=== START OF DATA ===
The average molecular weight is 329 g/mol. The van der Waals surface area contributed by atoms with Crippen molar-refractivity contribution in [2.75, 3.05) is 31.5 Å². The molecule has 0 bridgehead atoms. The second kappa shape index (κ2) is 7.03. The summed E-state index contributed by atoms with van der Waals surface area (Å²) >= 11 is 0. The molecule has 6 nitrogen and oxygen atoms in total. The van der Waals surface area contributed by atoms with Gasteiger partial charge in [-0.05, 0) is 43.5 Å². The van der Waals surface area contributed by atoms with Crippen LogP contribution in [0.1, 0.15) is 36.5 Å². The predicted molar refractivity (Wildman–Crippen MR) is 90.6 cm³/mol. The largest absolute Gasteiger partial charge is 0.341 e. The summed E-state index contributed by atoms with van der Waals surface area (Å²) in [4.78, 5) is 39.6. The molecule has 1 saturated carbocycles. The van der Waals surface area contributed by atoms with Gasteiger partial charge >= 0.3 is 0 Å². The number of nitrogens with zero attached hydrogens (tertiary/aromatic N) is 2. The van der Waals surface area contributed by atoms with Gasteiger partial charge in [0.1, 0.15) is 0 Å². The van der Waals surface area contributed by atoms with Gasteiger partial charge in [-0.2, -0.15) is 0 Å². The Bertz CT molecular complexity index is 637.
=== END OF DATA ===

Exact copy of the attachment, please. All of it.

The average molecular weight is 329 g/mol. The van der Waals surface area contributed by atoms with Crippen molar-refractivity contribution in [2.75, 3.05) is 31.5 Å². The molecule has 0 bridgehead atoms. The second kappa shape index (κ2) is 7.03. The summed E-state index contributed by atoms with van der Waals surface area (Å²) >= 11 is 0. The molecule has 6 nitrogen and oxygen atoms in total. The van der Waals surface area contributed by atoms with Gasteiger partial charge in [-0.05, 0) is 43.5 Å². The van der Waals surface area contributed by atoms with Crippen LogP contribution in [0.1, 0.15) is 36.5 Å². The predicted molar refractivity (Wildman–Crippen MR) is 90.6 cm³/mol. The largest absolute Gasteiger partial charge is 0.341 e. The summed E-state index contributed by atoms with van der Waals surface area (Å²) in [4.78, 5) is 39.6. The molecule has 1 saturated carbocycles. The van der Waals surface area contributed by atoms with Gasteiger partial charge >= 0.3 is 0 Å². The number of nitrogens with zero attached hydrogens (tertiary/aromatic N) is 2. The van der Waals surface area contributed by atoms with Gasteiger partial charge in [0.1, 0.15) is 0 Å². The van der Waals surface area contributed by atoms with Gasteiger partial charge in [-0.2, -0.15) is 0 Å². The Bertz CT molecular complexity index is 637.